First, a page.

The vibe I got from Beer Belly is that on the surface they don't take themselves too seriously; they're more casual: less arrogant and pretentious than some craft beer bistros I've encountered. They're unafraid to be funny, use wit, or express their silly-ness. However, underneath that playful surface, they are absolutely serious about being local craft beer advocates, and they have a talented chef and a rad kitchen with great food. 

For starters, I designed a custom display font for Beer Belly that I called "Belly Grotesque". It's based on some hand-drawn samples that I was toying around with during the sketching process for their logo. That hand-drawn look seemed perfect for them, and instead of settling for an existing font, I introduced Beer Belly to Belly Grotesque. But since it isn't all fun and games, I wanted to balance some of the playfulness out with clean body type, and elegant white space whenever possible. 

The colors that the new identity uses are sampled directly from the graffiti art on the walls of Beer Belly. The art on the exterior of the restaurant definitely leaves an impression for anyone who has visited, so it was important to incorporate it as part of the new identity.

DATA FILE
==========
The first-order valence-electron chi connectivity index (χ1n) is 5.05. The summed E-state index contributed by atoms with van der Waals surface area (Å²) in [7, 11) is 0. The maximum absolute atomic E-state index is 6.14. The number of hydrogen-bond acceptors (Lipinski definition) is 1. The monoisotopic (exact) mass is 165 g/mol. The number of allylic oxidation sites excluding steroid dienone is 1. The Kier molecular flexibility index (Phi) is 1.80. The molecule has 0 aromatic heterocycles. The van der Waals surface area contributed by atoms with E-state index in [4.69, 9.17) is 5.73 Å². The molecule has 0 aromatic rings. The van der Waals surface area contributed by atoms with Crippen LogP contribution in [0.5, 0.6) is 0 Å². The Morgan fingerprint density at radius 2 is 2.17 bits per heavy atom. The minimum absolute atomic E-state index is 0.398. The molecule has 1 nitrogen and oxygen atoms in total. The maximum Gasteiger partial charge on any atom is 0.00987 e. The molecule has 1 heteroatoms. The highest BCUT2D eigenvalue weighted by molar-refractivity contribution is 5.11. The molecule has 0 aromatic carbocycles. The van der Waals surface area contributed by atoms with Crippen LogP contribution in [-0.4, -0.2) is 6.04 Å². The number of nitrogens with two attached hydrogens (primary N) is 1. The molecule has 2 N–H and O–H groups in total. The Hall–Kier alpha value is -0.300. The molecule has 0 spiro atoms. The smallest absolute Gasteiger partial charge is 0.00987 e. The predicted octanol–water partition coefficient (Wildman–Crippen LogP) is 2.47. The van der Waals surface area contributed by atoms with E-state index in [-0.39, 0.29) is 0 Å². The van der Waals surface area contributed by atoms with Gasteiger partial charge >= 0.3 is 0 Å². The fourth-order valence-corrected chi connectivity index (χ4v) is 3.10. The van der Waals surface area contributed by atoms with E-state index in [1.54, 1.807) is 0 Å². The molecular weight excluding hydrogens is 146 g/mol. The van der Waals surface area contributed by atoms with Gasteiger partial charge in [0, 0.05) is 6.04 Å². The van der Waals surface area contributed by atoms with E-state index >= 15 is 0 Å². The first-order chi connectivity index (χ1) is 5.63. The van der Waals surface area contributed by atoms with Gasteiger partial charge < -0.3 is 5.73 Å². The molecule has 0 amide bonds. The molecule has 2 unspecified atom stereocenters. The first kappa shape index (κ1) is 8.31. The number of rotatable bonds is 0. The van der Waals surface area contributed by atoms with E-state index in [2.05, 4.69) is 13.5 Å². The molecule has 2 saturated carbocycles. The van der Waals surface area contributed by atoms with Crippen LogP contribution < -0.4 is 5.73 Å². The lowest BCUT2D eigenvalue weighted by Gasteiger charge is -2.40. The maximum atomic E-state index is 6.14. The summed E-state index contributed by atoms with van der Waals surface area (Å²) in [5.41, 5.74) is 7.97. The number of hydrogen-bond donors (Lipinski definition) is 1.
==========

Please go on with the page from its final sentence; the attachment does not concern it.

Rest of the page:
Illustrated icons that mirror the hand-drawn feel of the new logo were also created, with the thought in mind that the icon library would grow or expand. It would be a living icon library that evolves with the community; ducks and hops, and ballcaps with the word BEER on it... it's all fair game. If it's a part of the Beer Belly experience, I want it to be represented as an icon at some point. 

All in all, the identity needed to feel like Beer Belly: unique, playful but serious, and committed to the community. I think we achieved that look, and I'm excited for where Beer Belly is headed from here. 

Q: What's your craft beer story? Any first beers that hooked you? Favorite SD breweries? Styles?

I live in a part of San Diego, on 30th street in the South Park neighborhood, that is packed with craft beer restaurants, breweries, and markets. The saying goes, "You can't throw a rock without hitting either a brew pub or brewery..." and in my neighborhood, that's absolutely true. I'm surrounded by it. I love it. Personally, I enjoy sampling as many new varieties or experimentations as I can, because if a brewer is bold enough to try something different or combine ingredients that you wouldn't expect, I'd like to give them my support by sampling it. Why not, right? Creativity is one of the pillars of craft beer that sets it apart from the mass-produced stuff.